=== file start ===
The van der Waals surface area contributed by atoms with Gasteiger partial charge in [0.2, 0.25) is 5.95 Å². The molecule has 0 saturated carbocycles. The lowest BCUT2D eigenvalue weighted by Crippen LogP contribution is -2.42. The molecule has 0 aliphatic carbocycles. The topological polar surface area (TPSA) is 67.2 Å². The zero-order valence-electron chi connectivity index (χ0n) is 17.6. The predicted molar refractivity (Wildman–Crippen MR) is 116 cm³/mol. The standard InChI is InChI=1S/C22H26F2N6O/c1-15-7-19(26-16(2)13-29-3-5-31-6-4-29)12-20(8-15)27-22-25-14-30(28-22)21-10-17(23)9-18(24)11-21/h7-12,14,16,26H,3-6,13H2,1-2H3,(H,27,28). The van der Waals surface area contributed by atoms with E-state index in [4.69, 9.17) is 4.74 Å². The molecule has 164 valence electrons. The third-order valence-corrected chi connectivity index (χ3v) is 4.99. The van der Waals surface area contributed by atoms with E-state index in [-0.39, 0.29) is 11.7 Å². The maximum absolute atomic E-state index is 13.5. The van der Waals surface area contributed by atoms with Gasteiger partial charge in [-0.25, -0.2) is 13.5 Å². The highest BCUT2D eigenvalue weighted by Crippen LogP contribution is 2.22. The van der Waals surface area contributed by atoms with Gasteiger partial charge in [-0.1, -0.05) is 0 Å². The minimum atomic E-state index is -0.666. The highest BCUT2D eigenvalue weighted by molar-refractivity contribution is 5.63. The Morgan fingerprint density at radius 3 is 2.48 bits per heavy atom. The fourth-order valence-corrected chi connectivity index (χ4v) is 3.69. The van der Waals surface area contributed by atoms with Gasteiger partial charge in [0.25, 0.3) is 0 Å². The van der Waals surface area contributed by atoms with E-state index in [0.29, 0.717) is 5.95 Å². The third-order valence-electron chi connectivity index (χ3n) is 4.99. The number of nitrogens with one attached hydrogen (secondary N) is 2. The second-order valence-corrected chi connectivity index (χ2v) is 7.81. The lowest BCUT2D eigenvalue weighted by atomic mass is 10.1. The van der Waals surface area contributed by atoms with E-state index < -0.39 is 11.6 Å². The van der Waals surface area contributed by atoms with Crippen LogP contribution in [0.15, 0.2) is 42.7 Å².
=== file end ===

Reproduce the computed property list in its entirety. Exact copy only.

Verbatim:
The van der Waals surface area contributed by atoms with Gasteiger partial charge in [0.2, 0.25) is 5.95 Å². The molecule has 0 saturated carbocycles. The lowest BCUT2D eigenvalue weighted by Crippen LogP contribution is -2.42. The molecule has 0 aliphatic carbocycles. The topological polar surface area (TPSA) is 67.2 Å². The zero-order valence-electron chi connectivity index (χ0n) is 17.6. The predicted molar refractivity (Wildman–Crippen MR) is 116 cm³/mol. The standard InChI is InChI=1S/C22H26F2N6O/c1-15-7-19(26-16(2)13-29-3-5-31-6-4-29)12-20(8-15)27-22-25-14-30(28-22)21-10-17(23)9-18(24)11-21/h7-12,14,16,26H,3-6,13H2,1-2H3,(H,27,28). The van der Waals surface area contributed by atoms with E-state index in [4.69, 9.17) is 4.74 Å². The molecule has 164 valence electrons. The third-order valence-corrected chi connectivity index (χ3v) is 4.99. The van der Waals surface area contributed by atoms with E-state index in [-0.39, 0.29) is 11.7 Å². The maximum absolute atomic E-state index is 13.5. The van der Waals surface area contributed by atoms with Gasteiger partial charge in [-0.25, -0.2) is 13.5 Å². The highest BCUT2D eigenvalue weighted by Crippen LogP contribution is 2.22. The van der Waals surface area contributed by atoms with Gasteiger partial charge in [-0.1, -0.05) is 0 Å². The minimum atomic E-state index is -0.666. The highest BCUT2D eigenvalue weighted by molar-refractivity contribution is 5.63. The Morgan fingerprint density at radius 3 is 2.48 bits per heavy atom. The fourth-order valence-corrected chi connectivity index (χ4v) is 3.69. The van der Waals surface area contributed by atoms with Gasteiger partial charge in [0.25, 0.3) is 0 Å². The van der Waals surface area contributed by atoms with E-state index in [0.29, 0.717) is 5.95 Å². The third-order valence-electron chi connectivity index (χ3n) is 4.99. The number of nitrogens with one attached hydrogen (secondary N) is 2. The second-order valence-corrected chi connectivity index (χ2v) is 7.81. The lowest BCUT2D eigenvalue weighted by atomic mass is 10.1. The van der Waals surface area contributed by atoms with E-state index < -0.39 is 11.6 Å². The van der Waals surface area contributed by atoms with Crippen LogP contribution in [0.15, 0.2) is 42.7 Å².